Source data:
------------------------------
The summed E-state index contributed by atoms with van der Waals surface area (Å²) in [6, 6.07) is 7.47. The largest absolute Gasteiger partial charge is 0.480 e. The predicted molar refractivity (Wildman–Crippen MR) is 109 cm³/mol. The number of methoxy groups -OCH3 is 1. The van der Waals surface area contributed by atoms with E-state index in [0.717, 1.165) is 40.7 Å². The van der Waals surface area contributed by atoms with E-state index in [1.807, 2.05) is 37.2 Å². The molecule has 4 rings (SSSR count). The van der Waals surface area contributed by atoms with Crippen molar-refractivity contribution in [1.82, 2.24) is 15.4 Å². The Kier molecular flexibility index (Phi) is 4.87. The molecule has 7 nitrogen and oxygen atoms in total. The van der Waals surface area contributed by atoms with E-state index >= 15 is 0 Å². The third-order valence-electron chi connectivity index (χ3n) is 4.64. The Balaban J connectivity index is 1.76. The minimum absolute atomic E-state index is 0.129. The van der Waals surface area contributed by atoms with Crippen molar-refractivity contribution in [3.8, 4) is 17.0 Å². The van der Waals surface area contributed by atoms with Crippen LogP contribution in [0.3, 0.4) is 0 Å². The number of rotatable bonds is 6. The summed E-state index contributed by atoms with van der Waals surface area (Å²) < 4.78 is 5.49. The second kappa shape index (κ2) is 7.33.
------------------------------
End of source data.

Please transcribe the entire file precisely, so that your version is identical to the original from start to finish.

The summed E-state index contributed by atoms with van der Waals surface area (Å²) in [6, 6.07) is 7.47. The largest absolute Gasteiger partial charge is 0.480 e. The predicted molar refractivity (Wildman–Crippen MR) is 109 cm³/mol. The number of methoxy groups -OCH3 is 1. The van der Waals surface area contributed by atoms with E-state index in [0.717, 1.165) is 40.7 Å². The van der Waals surface area contributed by atoms with E-state index in [1.807, 2.05) is 37.2 Å². The molecule has 4 rings (SSSR count). The van der Waals surface area contributed by atoms with Crippen molar-refractivity contribution in [1.82, 2.24) is 15.4 Å². The Kier molecular flexibility index (Phi) is 4.87. The molecule has 7 nitrogen and oxygen atoms in total. The van der Waals surface area contributed by atoms with E-state index >= 15 is 0 Å². The third-order valence-electron chi connectivity index (χ3n) is 4.64. The Balaban J connectivity index is 1.76. The minimum absolute atomic E-state index is 0.129. The van der Waals surface area contributed by atoms with Crippen molar-refractivity contribution in [3.8, 4) is 17.0 Å². The van der Waals surface area contributed by atoms with Crippen LogP contribution in [0.3, 0.4) is 0 Å². The number of rotatable bonds is 6. The summed E-state index contributed by atoms with van der Waals surface area (Å²) < 4.78 is 5.49. The second kappa shape index (κ2) is 7.33.